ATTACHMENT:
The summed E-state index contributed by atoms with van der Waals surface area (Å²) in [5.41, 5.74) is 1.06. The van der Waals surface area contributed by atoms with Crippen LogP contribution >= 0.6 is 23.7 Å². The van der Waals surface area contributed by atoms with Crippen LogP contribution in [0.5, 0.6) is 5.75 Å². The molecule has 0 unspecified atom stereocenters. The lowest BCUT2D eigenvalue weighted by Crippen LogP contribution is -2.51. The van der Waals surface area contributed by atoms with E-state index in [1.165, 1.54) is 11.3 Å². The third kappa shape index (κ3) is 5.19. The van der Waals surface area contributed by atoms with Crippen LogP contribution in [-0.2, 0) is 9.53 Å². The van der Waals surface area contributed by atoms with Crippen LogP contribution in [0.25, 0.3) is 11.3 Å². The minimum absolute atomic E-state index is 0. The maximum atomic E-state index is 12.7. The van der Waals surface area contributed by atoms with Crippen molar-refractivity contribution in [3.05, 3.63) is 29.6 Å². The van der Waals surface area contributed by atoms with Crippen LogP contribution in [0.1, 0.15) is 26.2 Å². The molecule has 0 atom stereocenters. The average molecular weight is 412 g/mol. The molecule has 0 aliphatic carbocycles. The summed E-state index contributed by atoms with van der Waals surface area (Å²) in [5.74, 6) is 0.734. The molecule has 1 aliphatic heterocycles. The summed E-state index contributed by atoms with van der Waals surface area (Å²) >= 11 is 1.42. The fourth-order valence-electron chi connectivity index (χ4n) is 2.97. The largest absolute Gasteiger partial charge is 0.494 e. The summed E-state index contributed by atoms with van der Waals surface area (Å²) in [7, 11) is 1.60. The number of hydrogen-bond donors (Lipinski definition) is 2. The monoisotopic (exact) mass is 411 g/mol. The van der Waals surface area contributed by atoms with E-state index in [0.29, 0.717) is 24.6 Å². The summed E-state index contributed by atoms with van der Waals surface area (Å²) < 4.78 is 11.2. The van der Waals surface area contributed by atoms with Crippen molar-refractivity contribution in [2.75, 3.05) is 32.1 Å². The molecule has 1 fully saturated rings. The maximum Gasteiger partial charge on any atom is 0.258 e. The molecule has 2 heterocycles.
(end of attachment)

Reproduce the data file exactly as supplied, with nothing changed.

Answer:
The summed E-state index contributed by atoms with van der Waals surface area (Å²) in [5.41, 5.74) is 1.06. The van der Waals surface area contributed by atoms with Crippen LogP contribution >= 0.6 is 23.7 Å². The van der Waals surface area contributed by atoms with Crippen LogP contribution in [0.5, 0.6) is 5.75 Å². The molecule has 0 unspecified atom stereocenters. The lowest BCUT2D eigenvalue weighted by Crippen LogP contribution is -2.51. The van der Waals surface area contributed by atoms with E-state index in [1.165, 1.54) is 11.3 Å². The third kappa shape index (κ3) is 5.19. The van der Waals surface area contributed by atoms with Crippen LogP contribution in [-0.2, 0) is 9.53 Å². The van der Waals surface area contributed by atoms with Crippen LogP contribution in [0.25, 0.3) is 11.3 Å². The minimum absolute atomic E-state index is 0. The maximum atomic E-state index is 12.7. The van der Waals surface area contributed by atoms with Crippen molar-refractivity contribution in [3.05, 3.63) is 29.6 Å². The van der Waals surface area contributed by atoms with Crippen LogP contribution in [0.1, 0.15) is 26.2 Å². The molecule has 0 atom stereocenters. The average molecular weight is 412 g/mol. The molecule has 0 aliphatic carbocycles. The summed E-state index contributed by atoms with van der Waals surface area (Å²) in [5.74, 6) is 0.734. The molecule has 1 aliphatic heterocycles. The summed E-state index contributed by atoms with van der Waals surface area (Å²) >= 11 is 1.42. The fourth-order valence-electron chi connectivity index (χ4n) is 2.97. The largest absolute Gasteiger partial charge is 0.494 e. The summed E-state index contributed by atoms with van der Waals surface area (Å²) in [7, 11) is 1.60. The number of hydrogen-bond donors (Lipinski definition) is 2. The monoisotopic (exact) mass is 411 g/mol. The van der Waals surface area contributed by atoms with E-state index in [0.29, 0.717) is 24.6 Å². The summed E-state index contributed by atoms with van der Waals surface area (Å²) < 4.78 is 11.2. The van der Waals surface area contributed by atoms with Crippen molar-refractivity contribution in [2.75, 3.05) is 32.1 Å². The molecule has 1 fully saturated rings. The maximum Gasteiger partial charge on any atom is 0.258 e. The molecule has 2 heterocycles.